Of the countless Open signs that the coronavirus has turned to Closed, there’s one that can’t be pinned on the pandemic. On March 29, Peoria’s most traversed bridge closed, on schedule, for a massive reconstruction project.
Built in 1958, the Murray Baker Bridge is a landmark cantilever bridge that last saw major reconstruction work in 2005, during the multi-year Upgrade 74 Illinois Department of Transportation project. Along with new truss panels, the bridge’s span was shortened, then, from its original 3,216 to 3,036 feet.
This time around, to the tune of $42 million, all the decking will be replaced, along with all roadway and decorative lighting. Scour countermeasures will be installed to prevent erosion and structural steel will be repaired and repainted.
Total closure was the best option, according to Nick Volk, a construction field engineer for IDOT.
“With all the work we have to do, we estimated it would take two full construction seasons, or two years to complete,” Volk said. “The decision was made that we could get a better product faster and a lot safer for the workers and the motoring public … but it did involve a full closure.”
Around 68,000 passenger vehicles and an additional 4,500 heavy trucks passed over the Murray Baker Bridge every day, according to 2018 data. Rerouting this density of traffic will likely strain other thoroughfares, a necessary evil in light of the goal, which will not only improve the bridge, but will also provide much-needed jobs to those in labor trades.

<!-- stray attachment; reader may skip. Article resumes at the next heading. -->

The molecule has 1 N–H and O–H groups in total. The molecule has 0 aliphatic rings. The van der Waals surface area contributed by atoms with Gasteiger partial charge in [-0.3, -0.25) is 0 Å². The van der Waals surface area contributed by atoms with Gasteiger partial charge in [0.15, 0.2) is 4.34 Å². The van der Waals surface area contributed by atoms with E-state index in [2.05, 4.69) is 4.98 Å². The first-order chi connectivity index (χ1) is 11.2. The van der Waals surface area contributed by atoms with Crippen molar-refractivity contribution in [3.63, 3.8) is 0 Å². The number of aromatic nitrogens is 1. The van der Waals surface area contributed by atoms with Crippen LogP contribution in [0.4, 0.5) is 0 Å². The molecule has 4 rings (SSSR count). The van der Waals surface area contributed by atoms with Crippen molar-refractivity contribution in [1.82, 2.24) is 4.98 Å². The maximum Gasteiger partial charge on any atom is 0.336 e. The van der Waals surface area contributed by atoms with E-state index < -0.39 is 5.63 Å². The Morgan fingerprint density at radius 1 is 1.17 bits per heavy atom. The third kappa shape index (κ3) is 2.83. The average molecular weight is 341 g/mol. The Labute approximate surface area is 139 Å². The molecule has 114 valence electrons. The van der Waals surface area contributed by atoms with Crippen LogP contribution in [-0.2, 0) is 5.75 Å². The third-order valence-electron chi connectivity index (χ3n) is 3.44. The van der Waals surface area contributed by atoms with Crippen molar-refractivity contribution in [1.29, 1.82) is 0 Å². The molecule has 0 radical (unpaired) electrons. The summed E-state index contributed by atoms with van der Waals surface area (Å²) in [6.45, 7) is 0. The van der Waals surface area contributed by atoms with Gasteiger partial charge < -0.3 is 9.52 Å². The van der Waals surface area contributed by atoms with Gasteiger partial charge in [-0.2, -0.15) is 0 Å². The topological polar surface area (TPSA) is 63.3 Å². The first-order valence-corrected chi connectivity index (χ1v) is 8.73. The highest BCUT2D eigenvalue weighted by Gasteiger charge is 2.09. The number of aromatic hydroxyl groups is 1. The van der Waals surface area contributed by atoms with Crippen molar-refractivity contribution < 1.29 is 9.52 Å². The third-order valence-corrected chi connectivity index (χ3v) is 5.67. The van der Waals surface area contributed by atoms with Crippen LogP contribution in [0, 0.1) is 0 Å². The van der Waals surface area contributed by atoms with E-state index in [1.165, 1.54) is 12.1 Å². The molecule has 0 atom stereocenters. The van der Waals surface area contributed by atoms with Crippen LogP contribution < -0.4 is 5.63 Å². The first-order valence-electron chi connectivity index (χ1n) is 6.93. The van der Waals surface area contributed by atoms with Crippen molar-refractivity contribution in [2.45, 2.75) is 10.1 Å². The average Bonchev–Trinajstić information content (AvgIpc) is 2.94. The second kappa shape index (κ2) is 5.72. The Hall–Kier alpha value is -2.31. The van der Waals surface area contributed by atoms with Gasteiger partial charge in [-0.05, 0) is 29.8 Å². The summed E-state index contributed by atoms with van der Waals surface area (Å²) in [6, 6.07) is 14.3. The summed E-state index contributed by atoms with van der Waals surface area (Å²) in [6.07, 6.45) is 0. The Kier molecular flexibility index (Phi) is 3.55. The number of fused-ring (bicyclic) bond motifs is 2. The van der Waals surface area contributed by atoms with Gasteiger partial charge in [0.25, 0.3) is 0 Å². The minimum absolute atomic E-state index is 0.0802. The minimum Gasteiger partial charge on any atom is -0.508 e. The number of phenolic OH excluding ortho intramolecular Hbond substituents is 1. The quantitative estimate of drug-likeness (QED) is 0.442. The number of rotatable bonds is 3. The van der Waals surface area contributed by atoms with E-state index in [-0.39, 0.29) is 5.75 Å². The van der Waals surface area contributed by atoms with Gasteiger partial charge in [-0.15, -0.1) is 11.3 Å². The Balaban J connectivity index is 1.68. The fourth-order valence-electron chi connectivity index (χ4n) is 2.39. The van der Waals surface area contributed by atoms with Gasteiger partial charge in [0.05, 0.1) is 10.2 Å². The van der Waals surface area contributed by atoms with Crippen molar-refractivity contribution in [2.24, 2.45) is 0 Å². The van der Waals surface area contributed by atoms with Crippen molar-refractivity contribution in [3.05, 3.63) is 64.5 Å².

Those workers will be cautioned to reduce the spread of COVID-19, the disease caused by the coronavirus, such as not sharing tools, remaining six feet apart and properly swapping out work clothes. IDOT also plans to limit the number of workers who are assigned to certain jobs.
“Some examples of the measures being taken are to avoid sharing tools, utilizing disposable hand towels and no-touch trash receptacles,” IDOT public information officer Paul Wappel said. “Workers are instructed to change work clothes before or immediately after arriving home, and to wash clothes in hot water and laundry sanitizer.”
In the weeks preceding the closure, Volk said IDOT workers installed additional traffic signals along detour areas and realigned lanes to reroute traffic. The eastbound exit to Washington Street in Peoria at the foot of the bridge will remain open, allowing access to major employers, such as Caterpillar, as well as riverfront events.
Regardless of detours and navigation changes, Volk said he hopes drivers will take alternative routes, particularly Interstate 474 over the Bob Michel Bridge, and other arterial roads rather than congest the downtown areas of Peoria and East Peoria.
“We really hope that all through traffic will take I-474,” he said. “It just makes total sense. There’s no construction on it, it’s a wide-open interstate.”
Alternatively, those driving east of the Murray Baker Bridge may want to take Illinois Route 116 to U.S. 150 and the McClugage Bridge, which will not be permitted to have lane closures until work up the river is complete.
Work that began on the McClugage Bridge will be paused until 2022, when its eastbound span will be demolished and replaced. The Cedar Street Bridge in Peoria and the McNaughton Bridge in Pekin will also remain open.
Work on the Murray Baker Bridge is expected to be complete by Oct. 31, and, when finished, there will be a much-anticipated improvement. Since around 2012, the lights that once dotted the bridge’s contours have been dark. IDOT budgeted $3.2 million of the projects funds to pay for new lighting.
For more information on the Murray Baker Bridge project, detour maps, traffic cameras and news, visit www.gettingaroundpeoria.com.